“Weev” the wily hacker walks.
Weev, whose real name is Andrew Auernheimer, was convicted on multiple federal counts related to a hacking spree in which he stole 114,000 email addresses from AT&T in 2012. Although he lived in Bill Clinton’s home state of Arkansas, he was tried in federal court in Newark, N.J.
The U.S. Court of Appeals in Philadelphia said Friday that Auernheimer’s crimes, violations of the Computer Fraud and Abuse Act and identity theft, had no connection to the Garden State and thus tossed the conviction, according to Bloomberg.
It’s a curious turn of events, given that he could have passed the data to Chinese intelligence — but he gave it to Gawker.
Auernheimer was sentenced to 41 months in prison in 2012. Since that time, he’s been chilling his heels at the Allenwood Federal “Club Fed” Correctional Complex in White Deer, Penn. Auernheimer’s attorney,Tor Ekeland, said his client was being held in solitary confinement almost 24 hours a day.
After the federal ruling yesterday morning, the lawyer is trying to get Auernheimer released, saying he has been treated badly in prison, according to press accounts.
Here’s what Auernheimer did, according to the federal complaint: He breached AT&T’s servers and stole the email addresses of more than 100,000 customers who were accessing the Internet through their iPads.
Auernheimer apparently passed the email addresses and other information he stole to Gawker.
Federal investigators managed to get Auenheimer’s friend and accomplice Daniel Spitler to testify against him in exchange for a reduced sentence. Spitler told the federal judge during the trial how the two men wrote computer code to generate iPad users’ ID numbers.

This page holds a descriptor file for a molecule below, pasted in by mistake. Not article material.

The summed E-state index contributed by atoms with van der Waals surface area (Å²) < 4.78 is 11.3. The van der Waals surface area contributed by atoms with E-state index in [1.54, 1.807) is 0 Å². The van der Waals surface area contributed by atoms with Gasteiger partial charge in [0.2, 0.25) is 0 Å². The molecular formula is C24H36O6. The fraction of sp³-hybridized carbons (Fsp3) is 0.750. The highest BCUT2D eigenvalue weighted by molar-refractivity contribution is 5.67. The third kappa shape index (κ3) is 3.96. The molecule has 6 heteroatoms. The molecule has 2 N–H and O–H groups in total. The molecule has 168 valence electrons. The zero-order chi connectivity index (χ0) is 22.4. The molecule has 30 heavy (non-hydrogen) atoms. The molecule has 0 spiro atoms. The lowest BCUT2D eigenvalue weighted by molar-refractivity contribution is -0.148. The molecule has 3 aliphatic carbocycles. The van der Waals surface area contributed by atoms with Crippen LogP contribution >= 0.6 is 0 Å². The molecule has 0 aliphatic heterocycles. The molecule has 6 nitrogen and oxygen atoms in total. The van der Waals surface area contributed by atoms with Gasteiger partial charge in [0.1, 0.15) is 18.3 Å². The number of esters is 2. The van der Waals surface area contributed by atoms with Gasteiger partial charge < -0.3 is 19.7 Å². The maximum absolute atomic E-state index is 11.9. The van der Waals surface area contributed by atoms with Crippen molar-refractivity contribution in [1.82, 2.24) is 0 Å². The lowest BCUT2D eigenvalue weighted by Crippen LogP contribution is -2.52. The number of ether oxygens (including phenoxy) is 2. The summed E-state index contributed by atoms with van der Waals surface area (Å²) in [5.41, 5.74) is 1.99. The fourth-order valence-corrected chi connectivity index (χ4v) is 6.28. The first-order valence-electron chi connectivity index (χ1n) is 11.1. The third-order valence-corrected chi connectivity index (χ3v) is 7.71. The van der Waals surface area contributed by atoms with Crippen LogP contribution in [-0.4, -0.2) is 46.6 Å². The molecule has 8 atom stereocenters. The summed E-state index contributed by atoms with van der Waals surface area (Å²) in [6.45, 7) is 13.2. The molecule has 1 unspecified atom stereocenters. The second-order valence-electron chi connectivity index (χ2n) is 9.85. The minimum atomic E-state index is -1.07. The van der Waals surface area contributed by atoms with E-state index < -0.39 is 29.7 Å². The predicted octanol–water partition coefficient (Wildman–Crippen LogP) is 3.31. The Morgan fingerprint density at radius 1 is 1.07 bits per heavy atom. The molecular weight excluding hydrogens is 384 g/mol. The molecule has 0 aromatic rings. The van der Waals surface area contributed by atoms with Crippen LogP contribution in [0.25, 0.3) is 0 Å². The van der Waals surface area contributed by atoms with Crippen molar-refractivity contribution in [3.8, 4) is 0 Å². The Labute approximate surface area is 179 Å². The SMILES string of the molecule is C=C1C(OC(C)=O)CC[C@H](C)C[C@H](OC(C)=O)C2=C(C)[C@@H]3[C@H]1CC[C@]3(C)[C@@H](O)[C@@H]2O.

Auenheimer argued they were doing it for fun and didn’t consider it theft.
Spitler pleaded guilty and testified against Auernheimer. He described how he carried out his attack by writing computer code to generate iPad identification numbers. Auernheimer told jurors that the information was public and that he never considered what he did as theft.
At the time of the hacking spree, Auernheimer was in Arkansas and Spitler in San Francisco. The AT&T servers they broke into were in Dallas and Atlanta respectively.
The U.S. Attorney’s office that oversaw the prosecution said they were considering their options now that the conviction has been overturned.
Auernheimer was represented by the Electronic Frontier Foundation during his appeal to the original charges.